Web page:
The story? You've literally seen it before. Many times. Johnny's good at pool but wants something better from life. His girlfriend expects him to go straight and resents the hold that the pool table has over him. You know what? At this point, make up your own story. Trust me, it'll be better than this one.
There are some amazing pool sequences. The lead actor CAN play pool. Rick Schroeder is here as a hustler and shows he knows how to work a cue as well. Christopher Walken is in the cast to breathe life into the too-few scenes he's in. Chaz Palmentieri embarrasses himself playing a caricature of previous roles.
THUNDERBOLT (1995) Made at the zenith of Jackie Chan's popularity, this one's an uneven mix of martial arts actioner and race car thriller. But who the hell cares? It features some of Chan's most ambitious and, frankly, near-suicidal action set pieces. He's fighting, jumping and falling in scene after harrowing scene. And there seems to be a determined effort to exhibit physical suffering in each of these fights. Nothing cartoonish here. Jackie is thrown around in a suspended mobile home, going zero-G at times. He battles an army of Yakuza thugs in a huge pachinko palace in a marvelously staged sequence. And a wild, extended fight in an automobile junkyard. Chan never played a character that suffered this much abuse in in any other movie. Then the story shifts gears for the third act which is a stock car race in Japan. The entire tone of the movie changes to kind of LE MANS, semi-documentary type flick. But it's all very well done and effective but jarring after the frenetic kick, punch, chase of the rest of the movie. It sounds like I'm complaining, I'm not. Just pointing out some idiosyncrasies. This is an action extravaganza.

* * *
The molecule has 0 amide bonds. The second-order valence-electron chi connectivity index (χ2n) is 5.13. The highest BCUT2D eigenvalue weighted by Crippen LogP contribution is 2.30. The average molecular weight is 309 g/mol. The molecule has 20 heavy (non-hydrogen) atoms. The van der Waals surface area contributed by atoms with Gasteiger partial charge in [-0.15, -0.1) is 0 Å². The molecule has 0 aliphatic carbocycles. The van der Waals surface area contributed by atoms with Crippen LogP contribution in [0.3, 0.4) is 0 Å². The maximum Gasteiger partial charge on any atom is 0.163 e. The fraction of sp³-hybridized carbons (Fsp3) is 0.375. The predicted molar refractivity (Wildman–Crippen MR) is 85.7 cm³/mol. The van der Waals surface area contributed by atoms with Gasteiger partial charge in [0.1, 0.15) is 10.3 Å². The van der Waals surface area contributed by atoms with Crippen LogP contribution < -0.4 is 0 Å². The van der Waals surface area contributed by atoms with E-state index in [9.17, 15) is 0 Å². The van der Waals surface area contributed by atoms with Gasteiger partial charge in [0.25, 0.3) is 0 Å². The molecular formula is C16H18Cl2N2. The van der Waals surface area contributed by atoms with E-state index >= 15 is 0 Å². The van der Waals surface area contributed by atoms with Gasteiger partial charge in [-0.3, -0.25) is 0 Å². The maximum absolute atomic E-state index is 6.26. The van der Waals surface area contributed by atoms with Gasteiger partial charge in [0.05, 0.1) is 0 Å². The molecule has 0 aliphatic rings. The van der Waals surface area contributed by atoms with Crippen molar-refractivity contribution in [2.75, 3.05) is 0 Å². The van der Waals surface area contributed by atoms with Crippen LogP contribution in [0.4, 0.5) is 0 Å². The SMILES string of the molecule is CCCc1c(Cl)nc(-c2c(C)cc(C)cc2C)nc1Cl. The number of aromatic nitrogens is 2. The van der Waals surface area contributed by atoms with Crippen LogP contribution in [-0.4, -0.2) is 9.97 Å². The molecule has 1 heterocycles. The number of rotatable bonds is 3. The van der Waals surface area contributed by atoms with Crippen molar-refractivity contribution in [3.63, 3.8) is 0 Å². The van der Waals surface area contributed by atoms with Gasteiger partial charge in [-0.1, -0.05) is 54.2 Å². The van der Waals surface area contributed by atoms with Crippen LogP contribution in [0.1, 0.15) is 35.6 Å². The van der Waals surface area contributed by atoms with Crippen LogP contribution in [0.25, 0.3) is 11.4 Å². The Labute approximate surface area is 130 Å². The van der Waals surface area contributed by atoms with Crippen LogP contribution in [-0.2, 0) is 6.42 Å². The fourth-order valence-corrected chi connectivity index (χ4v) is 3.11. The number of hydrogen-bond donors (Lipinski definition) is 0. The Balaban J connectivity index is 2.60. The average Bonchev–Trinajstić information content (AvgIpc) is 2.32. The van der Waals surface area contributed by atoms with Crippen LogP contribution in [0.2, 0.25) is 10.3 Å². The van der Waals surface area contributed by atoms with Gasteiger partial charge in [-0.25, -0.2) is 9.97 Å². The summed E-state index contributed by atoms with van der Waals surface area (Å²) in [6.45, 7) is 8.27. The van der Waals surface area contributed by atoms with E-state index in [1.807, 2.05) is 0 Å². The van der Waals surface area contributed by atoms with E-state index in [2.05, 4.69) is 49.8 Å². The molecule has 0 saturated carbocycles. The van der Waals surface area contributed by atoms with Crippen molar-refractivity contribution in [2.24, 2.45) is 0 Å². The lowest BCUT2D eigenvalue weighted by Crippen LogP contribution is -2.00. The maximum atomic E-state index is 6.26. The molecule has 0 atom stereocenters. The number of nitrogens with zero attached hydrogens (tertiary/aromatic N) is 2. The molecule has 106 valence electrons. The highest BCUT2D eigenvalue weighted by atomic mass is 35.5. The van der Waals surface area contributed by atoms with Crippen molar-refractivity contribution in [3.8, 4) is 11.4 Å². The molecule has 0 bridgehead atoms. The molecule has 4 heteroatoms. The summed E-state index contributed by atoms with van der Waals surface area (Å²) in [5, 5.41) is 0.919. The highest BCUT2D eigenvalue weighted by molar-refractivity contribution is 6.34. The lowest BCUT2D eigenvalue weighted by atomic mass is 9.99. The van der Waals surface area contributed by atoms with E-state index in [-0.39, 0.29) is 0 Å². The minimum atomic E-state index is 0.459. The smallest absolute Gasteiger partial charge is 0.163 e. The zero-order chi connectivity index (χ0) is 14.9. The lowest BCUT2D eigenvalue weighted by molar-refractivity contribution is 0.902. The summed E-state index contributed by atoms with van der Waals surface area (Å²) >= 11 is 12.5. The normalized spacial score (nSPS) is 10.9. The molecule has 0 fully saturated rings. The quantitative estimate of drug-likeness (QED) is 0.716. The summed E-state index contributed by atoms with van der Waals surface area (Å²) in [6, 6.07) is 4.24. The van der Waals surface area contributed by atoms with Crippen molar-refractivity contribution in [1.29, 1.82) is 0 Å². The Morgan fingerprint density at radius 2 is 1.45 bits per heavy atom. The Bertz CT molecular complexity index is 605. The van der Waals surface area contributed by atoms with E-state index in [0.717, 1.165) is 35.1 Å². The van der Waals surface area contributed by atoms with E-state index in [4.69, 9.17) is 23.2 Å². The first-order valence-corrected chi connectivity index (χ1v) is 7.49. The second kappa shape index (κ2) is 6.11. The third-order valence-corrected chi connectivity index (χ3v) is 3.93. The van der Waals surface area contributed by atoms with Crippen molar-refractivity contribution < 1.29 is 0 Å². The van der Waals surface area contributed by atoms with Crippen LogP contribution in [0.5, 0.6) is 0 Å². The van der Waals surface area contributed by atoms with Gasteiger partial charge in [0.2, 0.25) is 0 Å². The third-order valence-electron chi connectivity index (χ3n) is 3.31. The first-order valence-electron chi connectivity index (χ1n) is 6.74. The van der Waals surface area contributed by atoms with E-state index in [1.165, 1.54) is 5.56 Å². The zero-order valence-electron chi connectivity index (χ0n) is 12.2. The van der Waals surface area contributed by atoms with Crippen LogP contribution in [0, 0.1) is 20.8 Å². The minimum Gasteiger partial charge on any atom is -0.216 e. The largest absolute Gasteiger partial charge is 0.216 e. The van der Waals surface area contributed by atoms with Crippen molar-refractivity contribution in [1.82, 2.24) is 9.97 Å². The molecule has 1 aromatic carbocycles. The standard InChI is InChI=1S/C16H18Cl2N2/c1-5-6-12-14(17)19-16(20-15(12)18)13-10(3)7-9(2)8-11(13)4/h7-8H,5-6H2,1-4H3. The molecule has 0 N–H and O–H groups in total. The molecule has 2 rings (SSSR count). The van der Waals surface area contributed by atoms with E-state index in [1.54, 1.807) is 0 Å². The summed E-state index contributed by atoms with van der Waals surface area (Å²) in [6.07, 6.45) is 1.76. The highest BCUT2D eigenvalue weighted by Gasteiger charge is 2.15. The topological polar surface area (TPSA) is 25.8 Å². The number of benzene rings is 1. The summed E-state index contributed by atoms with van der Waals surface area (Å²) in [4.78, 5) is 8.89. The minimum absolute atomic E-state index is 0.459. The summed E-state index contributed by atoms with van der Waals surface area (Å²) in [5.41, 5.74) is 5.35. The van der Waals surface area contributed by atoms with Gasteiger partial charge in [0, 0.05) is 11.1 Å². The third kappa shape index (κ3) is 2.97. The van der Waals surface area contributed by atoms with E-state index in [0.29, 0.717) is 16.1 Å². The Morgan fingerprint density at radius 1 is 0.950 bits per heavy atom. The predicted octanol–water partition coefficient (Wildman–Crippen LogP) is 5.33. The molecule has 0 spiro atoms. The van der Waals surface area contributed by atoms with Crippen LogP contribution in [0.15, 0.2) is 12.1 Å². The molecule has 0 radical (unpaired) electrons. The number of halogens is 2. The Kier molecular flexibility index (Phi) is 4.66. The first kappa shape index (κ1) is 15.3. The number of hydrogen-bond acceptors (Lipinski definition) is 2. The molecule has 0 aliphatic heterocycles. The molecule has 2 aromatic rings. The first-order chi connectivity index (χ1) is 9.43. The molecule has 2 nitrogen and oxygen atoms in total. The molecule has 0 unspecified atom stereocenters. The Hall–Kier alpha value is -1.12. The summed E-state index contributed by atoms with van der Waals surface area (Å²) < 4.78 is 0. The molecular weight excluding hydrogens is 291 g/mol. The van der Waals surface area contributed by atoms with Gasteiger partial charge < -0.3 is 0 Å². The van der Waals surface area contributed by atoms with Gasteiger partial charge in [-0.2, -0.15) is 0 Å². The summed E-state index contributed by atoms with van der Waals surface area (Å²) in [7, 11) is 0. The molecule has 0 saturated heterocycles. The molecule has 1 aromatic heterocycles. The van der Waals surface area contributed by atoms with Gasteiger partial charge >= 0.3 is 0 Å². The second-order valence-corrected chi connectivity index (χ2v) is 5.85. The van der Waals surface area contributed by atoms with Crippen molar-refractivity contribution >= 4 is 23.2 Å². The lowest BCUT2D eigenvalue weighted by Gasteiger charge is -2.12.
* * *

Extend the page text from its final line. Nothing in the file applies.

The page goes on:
GRETA (2018) Taut thriller flawlessly constructed to go from feelings of unease to awkwardness to ominous then straight on to downright creepy. Frances is a well-meaning young girl new to Manhattan who makes the rookie mistake of being kind to an older woman named Greta. The two establish a friendship that goes all wrong when Frances discovers something disturbing about the nice old gal. Neil Jordan brings his usual skill to this Hitchcockian piece that sustains its pull and builds to a satisfying climax. Jordan also knows how to get the very best out of any locale he uses. Here we see New York as a dense pallet of kaleidoscopic colors that perfectly mimics the hues of the city in winter. And Isabelle Huppert is seriously frightening in the title role.